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Students struggle to find parking

With the limited number of parking spots available on the University of La Verne campus and a historically high 2,500 students, this free shuttle takes some students, faculty and staff to a remote parking lot on A Street, south of Arrow Highway. The remote lot has 332 spaces. The shuttles stops at the northeast corner of parking lot D. / photo by Katherine Careaga

With the limited number of parking spots available on the University of La Verne campus and a historically high 2,500 students, this free shuttle takes some students, faculty and staff to a remote parking lot on A Street, south of Arrow Highway. The remote lot has 332 spaces. The shuttles stops at the northeast corner of parking lot D. / photo by Katherine Careaga

Erica Maurice
Staff Writer

With the glut of new students on campus this fall, the small University’s challenging parking situation has become even more challenging.

Students say they are forced to come to school 30 minutes before class just to find parking.

“I had to park as far as the mail room,” Kristen Pleasant, a senior legal studies major, who lives in Vista La Verne said, adding that she hopes the University will add another parking lot, or structure.

If the school can not provide more parking she does not think first year students should be permitted to have cars on campus, Pleasant said.

Jovanni Valdez, junior business major, also thinks freshmen should not be able to have cars their first year.

“I think it has gotten worse, there are a lot more cars and a lot more students,” she said. “It takes me about 15 minutes just to find parking.”

With just more than 1,100 parking spots on campus total, “Driving around campus to try to get a parking spot adds to the stress of the day,” said Nellie Ruiz, a junior criminology major.

“I have an 8 a.m. class and I still have to spend 20 minutes searching for parking,” said Mumin Khan, sophomore computer science major said.

“I spent almost $100 on a parking pass and cannot find anywhere to park,” Khan said.

With parking passes at $95 a year, or $50 for a semester, some students feel the increase might have helped the parking crunch by driving some people out of campus parking.

“Making parking passes more expensive helps, I guess,” Esmerelda sanchez, junior biology major, said.

Though Sanchez also said the parking situation has gotten worse over the years.

“It’s hectic whatever time of day,” Sanchez said. “I even notice at night even if it is 10 p.m. it is ful.”

Sanchez thinks commuters should take advantage of the remote parking lot.

This would be a good idea because on-campus residents who use the remote parking would have to return at night to move their cars back on campus.

Jeffery Clark, associate director of campus safety, explained that the remote parking lot is open Monday through Friday from 6:45 a.m. to 10:45 p.m., and it has a security officer there all day. No permit is required to park in the remote lot.

Shuttle parking is located at 1923 A Street, just south of Arrow Highway, and the drop-off point on campus is located in Parking Lot D behind Vista La Verne.

Shuttles pick up passengers every five minutes at both locations.

Not everyone likes the remote parking, said senior psychology major Matthew Harvis.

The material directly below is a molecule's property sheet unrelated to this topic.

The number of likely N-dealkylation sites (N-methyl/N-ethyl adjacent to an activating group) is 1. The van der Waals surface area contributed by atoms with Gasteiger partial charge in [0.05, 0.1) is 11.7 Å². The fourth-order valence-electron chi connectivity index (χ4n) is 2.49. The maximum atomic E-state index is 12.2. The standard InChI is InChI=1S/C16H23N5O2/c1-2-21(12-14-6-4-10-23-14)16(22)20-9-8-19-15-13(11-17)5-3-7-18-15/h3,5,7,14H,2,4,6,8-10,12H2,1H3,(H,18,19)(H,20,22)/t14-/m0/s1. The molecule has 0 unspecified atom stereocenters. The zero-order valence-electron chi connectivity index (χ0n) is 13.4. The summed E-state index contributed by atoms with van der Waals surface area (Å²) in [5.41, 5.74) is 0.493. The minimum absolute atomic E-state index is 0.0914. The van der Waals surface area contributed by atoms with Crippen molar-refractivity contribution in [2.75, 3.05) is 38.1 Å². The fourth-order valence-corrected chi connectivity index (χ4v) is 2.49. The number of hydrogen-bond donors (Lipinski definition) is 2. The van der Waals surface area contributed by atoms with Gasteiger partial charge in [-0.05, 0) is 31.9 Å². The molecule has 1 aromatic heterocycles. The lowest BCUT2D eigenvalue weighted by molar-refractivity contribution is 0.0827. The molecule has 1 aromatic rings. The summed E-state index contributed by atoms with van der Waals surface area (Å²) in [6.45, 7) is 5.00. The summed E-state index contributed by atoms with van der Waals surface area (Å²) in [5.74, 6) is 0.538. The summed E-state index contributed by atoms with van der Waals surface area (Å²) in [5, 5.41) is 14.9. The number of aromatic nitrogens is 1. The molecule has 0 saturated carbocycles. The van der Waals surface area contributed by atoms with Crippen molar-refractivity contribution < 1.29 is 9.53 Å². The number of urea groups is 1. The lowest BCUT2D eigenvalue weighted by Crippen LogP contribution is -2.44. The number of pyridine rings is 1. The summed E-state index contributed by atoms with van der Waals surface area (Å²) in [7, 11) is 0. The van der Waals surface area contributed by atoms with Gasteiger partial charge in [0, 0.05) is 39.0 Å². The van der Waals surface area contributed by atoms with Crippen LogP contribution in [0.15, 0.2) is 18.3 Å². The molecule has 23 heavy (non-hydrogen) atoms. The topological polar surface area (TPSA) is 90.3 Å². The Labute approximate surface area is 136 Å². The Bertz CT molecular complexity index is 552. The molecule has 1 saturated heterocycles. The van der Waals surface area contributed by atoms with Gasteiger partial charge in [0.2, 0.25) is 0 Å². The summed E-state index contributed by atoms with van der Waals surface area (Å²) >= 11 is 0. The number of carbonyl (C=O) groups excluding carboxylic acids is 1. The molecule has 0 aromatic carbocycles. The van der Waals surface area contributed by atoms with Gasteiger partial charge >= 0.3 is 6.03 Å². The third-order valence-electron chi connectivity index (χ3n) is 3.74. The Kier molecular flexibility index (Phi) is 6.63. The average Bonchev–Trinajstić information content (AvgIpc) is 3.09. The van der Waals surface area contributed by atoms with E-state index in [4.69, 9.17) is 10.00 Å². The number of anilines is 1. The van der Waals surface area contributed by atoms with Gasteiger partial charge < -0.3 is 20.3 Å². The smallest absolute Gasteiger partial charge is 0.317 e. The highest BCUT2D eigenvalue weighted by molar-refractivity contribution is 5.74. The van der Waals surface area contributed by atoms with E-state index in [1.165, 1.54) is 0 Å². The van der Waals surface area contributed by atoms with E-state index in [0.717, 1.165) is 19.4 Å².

He said the shuttle lot is too far away and since he is normally on campus past 11 p.m. he would have to stop what he was doing to move his car.

“The shuttle parking is kind of dinky,” Harvis said. “I really wish the school would sell the city’s parking permits along with the school’s parking passes.”

Harvis said he usually parks on A Street because there is always parking and permits are not required.

Since students are forced to park on the streets, visitors find it hard to find parking.

“I visit one to two times a week and spend anywhere from just a few minutes to 30 minutes depending on the day,” Ryan Sandoval, a resident of Fontana said.

He also has the same idea as Pleasant and thinks that the University should build a parking structure or another lot.

Sandoval said he has heard that the city may not support a parking structure because it would not look nice.

He said that they could build the structure underground.

An underground structure would not necessarily be an eyesore and would also make it easier to manage the safety and entrance aspect.

“I’ve seen parking structures three stories underground before,” Sandoval said. “They could make it look nice by adding panels so it just isn’t a cement building.”

Clark said there is a master plan to build a parking structure but that might not happen for several years.

He said it was all about the budget.

Jessica Alberts, a junior English major, said her car got locked in the shuttle parking lot one night because she could not make it back to the lot on time to move it.

“I thought the shuttles stopped at 10:45 p.m., not that the lot closed,” said Alberts.

She said if you cannot go get to your car on time then it is stuck their overnight and runs the risk of being ticketed.

She thinks the signs need to be more obvious and clear to students who use the lot.

Alberts saved herself a ticket and a tow because she was able to get to the lot early enough the next day, but she did not save herself from a lecture by Campus Safety.

“I am really active on campus,” Alberts said. “I do not have time to waste by moving my car.”

Erica Maurice can be reached at erica.maurice@laverne.edu.

Related posts:

  1. Parking problems were preventable
  2. Free parking: Come and get it, ULV
  3. Parking should be a priority
  4. Remote parking helps ease crunch
  5. Vista parking plan solves nothing

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